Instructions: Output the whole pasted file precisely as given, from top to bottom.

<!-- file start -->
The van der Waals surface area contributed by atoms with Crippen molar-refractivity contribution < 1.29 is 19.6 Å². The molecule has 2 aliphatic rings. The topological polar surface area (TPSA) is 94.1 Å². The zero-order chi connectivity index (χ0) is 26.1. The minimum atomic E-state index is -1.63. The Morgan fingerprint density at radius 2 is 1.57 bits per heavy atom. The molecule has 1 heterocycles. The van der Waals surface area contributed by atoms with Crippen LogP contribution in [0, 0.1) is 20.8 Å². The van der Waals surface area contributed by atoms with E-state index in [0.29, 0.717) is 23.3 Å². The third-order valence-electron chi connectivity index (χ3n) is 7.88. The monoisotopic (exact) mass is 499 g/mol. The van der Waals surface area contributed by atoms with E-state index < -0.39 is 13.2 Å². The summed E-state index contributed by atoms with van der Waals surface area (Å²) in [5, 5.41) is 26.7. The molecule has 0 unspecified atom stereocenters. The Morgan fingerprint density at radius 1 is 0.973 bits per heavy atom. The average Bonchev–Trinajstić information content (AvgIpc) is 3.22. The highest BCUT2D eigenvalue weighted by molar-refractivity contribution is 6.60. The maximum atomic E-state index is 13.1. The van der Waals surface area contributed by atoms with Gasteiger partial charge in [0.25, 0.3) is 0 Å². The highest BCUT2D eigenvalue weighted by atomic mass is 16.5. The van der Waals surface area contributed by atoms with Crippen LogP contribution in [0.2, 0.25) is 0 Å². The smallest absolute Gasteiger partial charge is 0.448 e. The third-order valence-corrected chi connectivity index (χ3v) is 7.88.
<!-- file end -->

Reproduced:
The van der Waals surface area contributed by atoms with Crippen molar-refractivity contribution < 1.29 is 19.6 Å². The molecule has 2 aliphatic rings. The topological polar surface area (TPSA) is 94.1 Å². The zero-order chi connectivity index (χ0) is 26.1. The minimum atomic E-state index is -1.63. The Morgan fingerprint density at radius 2 is 1.57 bits per heavy atom. The molecule has 1 heterocycles. The van der Waals surface area contributed by atoms with Crippen LogP contribution in [0, 0.1) is 20.8 Å². The van der Waals surface area contributed by atoms with E-state index in [0.29, 0.717) is 23.3 Å². The third-order valence-electron chi connectivity index (χ3n) is 7.88. The monoisotopic (exact) mass is 499 g/mol. The van der Waals surface area contributed by atoms with E-state index < -0.39 is 13.2 Å². The summed E-state index contributed by atoms with van der Waals surface area (Å²) in [5, 5.41) is 26.7. The molecule has 0 unspecified atom stereocenters. The Morgan fingerprint density at radius 1 is 0.973 bits per heavy atom. The average Bonchev–Trinajstić information content (AvgIpc) is 3.22. The highest BCUT2D eigenvalue weighted by molar-refractivity contribution is 6.60. The maximum atomic E-state index is 13.1. The van der Waals surface area contributed by atoms with Gasteiger partial charge in [0.25, 0.3) is 0 Å². The highest BCUT2D eigenvalue weighted by atomic mass is 16.5. The van der Waals surface area contributed by atoms with Crippen LogP contribution in [0.2, 0.25) is 0 Å². The smallest absolute Gasteiger partial charge is 0.448 e. The third-order valence-corrected chi connectivity index (χ3v) is 7.88.